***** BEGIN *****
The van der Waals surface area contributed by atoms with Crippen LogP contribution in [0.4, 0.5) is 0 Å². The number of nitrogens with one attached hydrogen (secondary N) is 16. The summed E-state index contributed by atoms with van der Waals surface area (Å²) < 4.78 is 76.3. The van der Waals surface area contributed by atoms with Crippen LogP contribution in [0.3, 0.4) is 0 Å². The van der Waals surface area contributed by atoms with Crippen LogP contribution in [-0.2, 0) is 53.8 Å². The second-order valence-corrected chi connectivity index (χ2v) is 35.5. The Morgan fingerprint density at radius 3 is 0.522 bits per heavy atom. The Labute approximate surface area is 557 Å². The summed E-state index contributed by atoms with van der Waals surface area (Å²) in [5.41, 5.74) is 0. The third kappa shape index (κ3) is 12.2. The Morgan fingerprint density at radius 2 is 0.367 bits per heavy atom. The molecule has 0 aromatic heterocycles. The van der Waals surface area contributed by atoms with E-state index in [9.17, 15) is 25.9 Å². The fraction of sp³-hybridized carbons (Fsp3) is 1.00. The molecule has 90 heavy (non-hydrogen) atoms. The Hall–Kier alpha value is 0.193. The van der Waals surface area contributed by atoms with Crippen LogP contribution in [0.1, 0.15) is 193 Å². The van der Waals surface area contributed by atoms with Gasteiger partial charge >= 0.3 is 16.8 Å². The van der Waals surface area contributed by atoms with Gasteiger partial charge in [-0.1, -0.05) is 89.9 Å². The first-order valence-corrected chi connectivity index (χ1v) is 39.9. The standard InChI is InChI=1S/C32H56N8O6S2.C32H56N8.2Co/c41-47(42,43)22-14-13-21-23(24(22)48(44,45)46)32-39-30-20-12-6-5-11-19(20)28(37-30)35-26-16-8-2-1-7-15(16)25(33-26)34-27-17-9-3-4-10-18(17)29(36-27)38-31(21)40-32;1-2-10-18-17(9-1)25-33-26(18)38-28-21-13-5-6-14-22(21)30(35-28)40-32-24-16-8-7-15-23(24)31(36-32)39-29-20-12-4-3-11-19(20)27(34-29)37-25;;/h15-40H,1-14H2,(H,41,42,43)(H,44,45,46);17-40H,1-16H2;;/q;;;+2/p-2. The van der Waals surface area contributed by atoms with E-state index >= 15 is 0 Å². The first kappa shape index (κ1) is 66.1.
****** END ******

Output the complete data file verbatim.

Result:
The van der Waals surface area contributed by atoms with Crippen LogP contribution in [0.4, 0.5) is 0 Å². The number of nitrogens with one attached hydrogen (secondary N) is 16. The summed E-state index contributed by atoms with van der Waals surface area (Å²) < 4.78 is 76.3. The van der Waals surface area contributed by atoms with Crippen LogP contribution in [0.3, 0.4) is 0 Å². The van der Waals surface area contributed by atoms with Crippen LogP contribution in [-0.2, 0) is 53.8 Å². The second-order valence-corrected chi connectivity index (χ2v) is 35.5. The Morgan fingerprint density at radius 3 is 0.522 bits per heavy atom. The Labute approximate surface area is 557 Å². The summed E-state index contributed by atoms with van der Waals surface area (Å²) in [5.41, 5.74) is 0. The third kappa shape index (κ3) is 12.2. The Morgan fingerprint density at radius 2 is 0.367 bits per heavy atom. The molecule has 0 aromatic heterocycles. The van der Waals surface area contributed by atoms with E-state index in [9.17, 15) is 25.9 Å². The fraction of sp³-hybridized carbons (Fsp3) is 1.00. The molecule has 90 heavy (non-hydrogen) atoms. The Hall–Kier alpha value is 0.193. The van der Waals surface area contributed by atoms with Crippen LogP contribution in [0.1, 0.15) is 193 Å². The van der Waals surface area contributed by atoms with Gasteiger partial charge >= 0.3 is 16.8 Å². The van der Waals surface area contributed by atoms with Gasteiger partial charge in [-0.1, -0.05) is 89.9 Å². The first-order valence-corrected chi connectivity index (χ1v) is 39.9. The standard InChI is InChI=1S/C32H56N8O6S2.C32H56N8.2Co/c41-47(42,43)22-14-13-21-23(24(22)48(44,45)46)32-39-30-20-12-6-5-11-19(20)28(37-30)35-26-16-8-2-1-7-15(16)25(33-26)34-27-17-9-3-4-10-18(17)29(36-27)38-31(21)40-32;1-2-10-18-17(9-1)25-33-26(18)38-28-21-13-5-6-14-22(21)30(35-28)40-32-24-16-8-7-15-23(24)31(36-32)39-29-20-12-4-3-11-19(20)27(34-29)37-25;;/h15-40H,1-14H2,(H,41,42,43)(H,44,45,46);17-40H,1-16H2;;/q;;;+2/p-2. The van der Waals surface area contributed by atoms with E-state index >= 15 is 0 Å². The first kappa shape index (κ1) is 66.1.